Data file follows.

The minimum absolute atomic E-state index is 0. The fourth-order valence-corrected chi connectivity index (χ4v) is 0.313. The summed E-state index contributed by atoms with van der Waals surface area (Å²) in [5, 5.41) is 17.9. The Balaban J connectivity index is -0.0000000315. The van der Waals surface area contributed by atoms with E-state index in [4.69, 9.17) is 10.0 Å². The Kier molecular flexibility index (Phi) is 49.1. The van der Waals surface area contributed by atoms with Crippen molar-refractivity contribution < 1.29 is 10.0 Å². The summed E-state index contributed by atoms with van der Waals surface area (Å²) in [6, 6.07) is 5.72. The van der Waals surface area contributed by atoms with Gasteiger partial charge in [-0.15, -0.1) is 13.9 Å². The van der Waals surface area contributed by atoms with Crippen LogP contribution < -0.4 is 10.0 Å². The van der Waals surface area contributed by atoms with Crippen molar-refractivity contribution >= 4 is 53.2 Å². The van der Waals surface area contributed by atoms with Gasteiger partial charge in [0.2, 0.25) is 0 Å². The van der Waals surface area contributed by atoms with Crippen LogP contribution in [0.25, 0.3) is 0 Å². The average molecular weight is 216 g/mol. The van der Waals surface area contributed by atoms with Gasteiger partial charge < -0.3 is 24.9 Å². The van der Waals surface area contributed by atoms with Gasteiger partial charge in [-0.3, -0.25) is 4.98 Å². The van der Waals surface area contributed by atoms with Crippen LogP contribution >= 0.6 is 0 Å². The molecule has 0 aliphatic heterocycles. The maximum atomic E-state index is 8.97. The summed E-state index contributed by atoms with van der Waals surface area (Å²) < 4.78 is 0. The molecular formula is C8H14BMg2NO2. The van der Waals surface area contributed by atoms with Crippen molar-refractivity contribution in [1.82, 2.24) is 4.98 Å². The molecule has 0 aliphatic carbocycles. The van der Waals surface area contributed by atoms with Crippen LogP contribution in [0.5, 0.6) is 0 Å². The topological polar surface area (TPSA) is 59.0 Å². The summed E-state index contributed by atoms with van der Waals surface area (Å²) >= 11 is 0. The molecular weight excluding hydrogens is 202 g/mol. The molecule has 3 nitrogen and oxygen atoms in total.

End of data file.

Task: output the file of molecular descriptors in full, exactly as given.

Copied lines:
The minimum absolute atomic E-state index is 0. The fourth-order valence-corrected chi connectivity index (χ4v) is 0.313. The summed E-state index contributed by atoms with van der Waals surface area (Å²) in [5, 5.41) is 17.9. The Balaban J connectivity index is -0.0000000315. The van der Waals surface area contributed by atoms with E-state index in [4.69, 9.17) is 10.0 Å². The Kier molecular flexibility index (Phi) is 49.1. The van der Waals surface area contributed by atoms with Crippen molar-refractivity contribution < 1.29 is 10.0 Å². The summed E-state index contributed by atoms with van der Waals surface area (Å²) in [6, 6.07) is 5.72. The van der Waals surface area contributed by atoms with Gasteiger partial charge in [-0.15, -0.1) is 13.9 Å². The van der Waals surface area contributed by atoms with Crippen LogP contribution < -0.4 is 10.0 Å². The van der Waals surface area contributed by atoms with Crippen molar-refractivity contribution >= 4 is 53.2 Å². The van der Waals surface area contributed by atoms with Gasteiger partial charge in [0.2, 0.25) is 0 Å². The van der Waals surface area contributed by atoms with Crippen LogP contribution in [0.25, 0.3) is 0 Å². The average molecular weight is 216 g/mol. The van der Waals surface area contributed by atoms with Gasteiger partial charge < -0.3 is 24.9 Å². The van der Waals surface area contributed by atoms with Gasteiger partial charge in [-0.3, -0.25) is 4.98 Å². The van der Waals surface area contributed by atoms with Crippen LogP contribution >= 0.6 is 0 Å². The molecule has 0 aliphatic heterocycles. The maximum atomic E-state index is 8.97. The summed E-state index contributed by atoms with van der Waals surface area (Å²) < 4.78 is 0. The molecular formula is C8H14BMg2NO2. The van der Waals surface area contributed by atoms with Crippen molar-refractivity contribution in [1.82, 2.24) is 4.98 Å². The molecule has 0 aliphatic carbocycles. The van der Waals surface area contributed by atoms with Crippen LogP contribution in [0.5, 0.6) is 0 Å². The topological polar surface area (TPSA) is 59.0 Å². The summed E-state index contributed by atoms with van der Waals surface area (Å²) >= 11 is 0. The molecular weight excluding hydrogens is 202 g/mol. The molecule has 3 nitrogen and oxygen atoms in total.